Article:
- Contents under pressure present mechanical and projectile hazards and may explode in heat or fire.
- Contents may be flammable or combustible and may form explosive mixtures in air.
- Contents may be asphyxiants, corrosive, flammable, poisonous, or pyrophoric. Check MSDS or call the supplier for information.
- Uncontrolled gas leaks can become an inhalation hazard.
Response Actions/Cleanup Methods
Compressed Gas Leak – Simple
A simple gas leak presents no or only minimal inhalation or fire hazard.
- Be aware that gases can accumulate and displace oxygen in a space that is not well ventilated. This is an asphyxiation hazard.
- Remove ignition sources if gas is flammable.
- Restrict access to the area.
- Place cylinder in or next to a fume hood if possible.
- Tighten fittings on cylinder.
- Locate leak with soapy water (at below-freezing temperatures, use a 50% glycerin solution).
- If cylinder is still leaking, contact the supplier for additional information and suggestions.
- If a fume hood is not available and there is a direct route outdoors, a plastic bag may be placed over the slowly leaking valve and sealed with duct tape to hold it in place. Then move to the outdoor location using an appropriate cylinder cart.
- Notify your supervisor.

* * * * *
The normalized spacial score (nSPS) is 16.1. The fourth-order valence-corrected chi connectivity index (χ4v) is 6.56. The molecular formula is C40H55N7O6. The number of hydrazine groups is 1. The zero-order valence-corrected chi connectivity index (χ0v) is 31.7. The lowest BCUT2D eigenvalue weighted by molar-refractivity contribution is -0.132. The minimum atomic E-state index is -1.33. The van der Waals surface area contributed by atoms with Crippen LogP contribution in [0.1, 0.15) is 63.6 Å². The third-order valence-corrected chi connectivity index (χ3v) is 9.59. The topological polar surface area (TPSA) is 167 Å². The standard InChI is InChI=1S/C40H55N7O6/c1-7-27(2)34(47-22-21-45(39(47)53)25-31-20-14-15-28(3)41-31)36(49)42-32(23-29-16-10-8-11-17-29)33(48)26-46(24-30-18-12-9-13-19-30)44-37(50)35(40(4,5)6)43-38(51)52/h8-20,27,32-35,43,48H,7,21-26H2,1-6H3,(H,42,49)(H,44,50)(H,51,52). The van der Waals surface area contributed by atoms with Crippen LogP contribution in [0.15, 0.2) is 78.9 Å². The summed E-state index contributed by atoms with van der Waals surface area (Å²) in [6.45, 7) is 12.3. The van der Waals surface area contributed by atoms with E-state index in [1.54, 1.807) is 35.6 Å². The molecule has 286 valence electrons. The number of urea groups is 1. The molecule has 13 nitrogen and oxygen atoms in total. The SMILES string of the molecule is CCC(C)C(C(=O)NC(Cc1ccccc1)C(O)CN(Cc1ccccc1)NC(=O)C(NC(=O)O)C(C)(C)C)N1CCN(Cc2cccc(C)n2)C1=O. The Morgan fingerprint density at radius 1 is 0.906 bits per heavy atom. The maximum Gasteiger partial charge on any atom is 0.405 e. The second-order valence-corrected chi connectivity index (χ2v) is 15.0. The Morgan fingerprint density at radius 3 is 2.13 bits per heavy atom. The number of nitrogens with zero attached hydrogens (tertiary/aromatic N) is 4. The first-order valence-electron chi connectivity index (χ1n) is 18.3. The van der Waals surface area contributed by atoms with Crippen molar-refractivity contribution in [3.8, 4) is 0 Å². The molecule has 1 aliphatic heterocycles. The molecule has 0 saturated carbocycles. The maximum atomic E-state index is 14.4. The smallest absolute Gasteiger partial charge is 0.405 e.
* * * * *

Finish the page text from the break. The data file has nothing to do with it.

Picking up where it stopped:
Note: Do not try to repair the leak if the leak is at the junction of the cylinder valve and the cylinder. In this situation, contact the supplier and ask for appropriate response instructions.
Compressed Gas Leak – Major
A major gas leak presents a large or uncontrollable leak or fire hazard, involves an acutely toxic gas, and/or more than minimal personal risk.
- Alert area occupants and have them evacuate the area.
- Call 911.
- Turn off ignition sources.
- If possible, ventilate the affected area (only if it can be done safely and only if the leak is vented to the outside) prior to leaving the area. Leave fume hoods running.
- Provide information to emergency responders.
- The manufacturer/supplier may need to be contacted for emergency repair information.
Additional Information on Preparedness for Gas Leaks
If your area is using a compressed gas, plans should be developed regarding how to handle a simple and major leak prior to using the gas. Additional information on compressed gas safety is provided in the online HPO training course “Compressed Gas Safety”.
Before use, consult with the manufacturer or supplier of your compressed gas for additional safety procedures and recommended methods for response to leaking valves.